To emphasise again, danger was encroaching upon Canhu Town.

On the third morning of business since Dragon Phoenix’s opening, it was packed to the gills with customers dying to feast their taste buds on the elite culinary of the inn’s chef and others burning to feast their eyes on the rumoured belles. Anticipation spiralled into disappointment when the six musicians and twelve dancers didn’t please them.

Concierge Tie, who stood beside Concierge Long, grumbled, “Ol’ Tie, where?”

Unable to find said person of interest, Ol’ Tie yelled, “Su Xiao!”

“Coming, coming!” Su Xiao, the most busy and energetic worker, jogged over to heed the call.

Su Xiao spearheaded the renovations and helped out in every department once the doors were open to customers. It wouldn’t be outlandish to say he had a fall back plan if life as a constable didn’t work out for him in the end. Part of his motivation to perform and contribute was to make up for knocking Emperor Yuansheng out cold days ago.

Concierge Long rubbed his chin, asking, “What are you doing, Su Xiao?”

“I am wiping the tables upstairs. The diners on the second floor are here early; however, they are really approachable. Everyone greets me whenever they see me.”

“Bloody crooks already trying to ogle a maiden so early in the morning?”


“Ahem, nothing. Don’t worry about the second floor. The customers on the first floor need you more.”

“Got it.” Su Xiao brightly jogged downstairs, wide sleeves flailing around and displaying his lanky forearms.



“Susu! Come take a seat over here!”

Su Xiao giggled in response to the passionate greetings from the men who lambasted the dancers and musicians from before: “I can’t. I need to wipe down the tables. Excuse me.”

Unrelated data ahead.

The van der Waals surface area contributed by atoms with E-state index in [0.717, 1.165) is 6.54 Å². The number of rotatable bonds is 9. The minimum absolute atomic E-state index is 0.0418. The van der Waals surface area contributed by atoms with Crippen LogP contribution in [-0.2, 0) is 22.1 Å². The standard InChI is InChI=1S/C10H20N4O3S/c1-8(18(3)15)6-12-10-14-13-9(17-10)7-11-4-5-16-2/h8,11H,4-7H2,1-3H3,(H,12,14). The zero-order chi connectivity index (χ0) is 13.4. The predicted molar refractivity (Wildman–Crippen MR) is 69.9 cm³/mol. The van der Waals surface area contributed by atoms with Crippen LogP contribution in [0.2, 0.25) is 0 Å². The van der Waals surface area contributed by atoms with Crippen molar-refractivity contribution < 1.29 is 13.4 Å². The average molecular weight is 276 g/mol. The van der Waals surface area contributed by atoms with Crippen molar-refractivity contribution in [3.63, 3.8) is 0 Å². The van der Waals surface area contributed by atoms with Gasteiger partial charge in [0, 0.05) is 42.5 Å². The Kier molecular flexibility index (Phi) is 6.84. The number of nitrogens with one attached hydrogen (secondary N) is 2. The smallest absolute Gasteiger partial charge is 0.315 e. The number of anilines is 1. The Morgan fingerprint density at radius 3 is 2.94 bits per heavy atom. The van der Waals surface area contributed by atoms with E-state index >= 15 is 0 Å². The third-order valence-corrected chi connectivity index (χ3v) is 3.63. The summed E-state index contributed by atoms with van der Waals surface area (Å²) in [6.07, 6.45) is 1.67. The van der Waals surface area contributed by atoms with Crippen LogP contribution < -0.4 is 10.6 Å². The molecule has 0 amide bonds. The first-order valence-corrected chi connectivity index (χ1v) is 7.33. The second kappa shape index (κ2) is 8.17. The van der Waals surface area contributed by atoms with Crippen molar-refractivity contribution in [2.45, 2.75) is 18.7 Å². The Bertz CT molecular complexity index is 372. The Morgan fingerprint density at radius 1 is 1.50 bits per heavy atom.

As he energetically wiped down the tables, winning the hearts of all the male customers, Su Xiao greeted them: “How are you?”

They gasped and then belted, “Fantastic!”

“Hahaha, you’re so noisy,” responded Su Xiao, covering his ears.

You haven’t forgotten a danger was encroaching upon Canhu Town, have you?

“More added,” Long Zaitian remarked.

“What does that mean?” Ol’ Tie queried.

“Villains.” Long Zaitian could tell the customers on the first and second floor were not people they could dissuade from fighting with Penetrate-Into-The-Enemy’s-Soul-With-Preaching Style.

Ol’ Tie acknowledged he understood with a bob of his head.

Ye Luo, who carried dishes out from the kitchen, added, “Not one of the people on the first and second floor look like good people. The unconventional weapons the majority of them carry are dead giveaways that they aren’t members of orthodox sects.”

Long Zaitian said, “Nobody will argue with you on that. I dare say none of them would conspicuously walk around in Jiangnan as they are doing now or cause uproar. I doubt anti-tradition people would strut around so brazenly if they weren’t invited to Refining Divine Convention. I reckon more people have rocked up in town today than any other day we’ve been here. I reckon we’re not far away now.”

“Not far away?” inquired Ye Luo, receiving silence for an answer.

Bai Laimu, who was enlisted as their calligrapher for his praiseworthy competence with the brush, had just finished writing, “Harmony is conducive to good business,” heard “Young Master Zhong Ming around?”

Bai Laimu almost fell to the ground upon hearing the booming voice that muted the music.

“Thought so,” commented Long Zaitian.

Tie Hanyi explicated, “If I’m not wrong, he’s Yin Changmei.”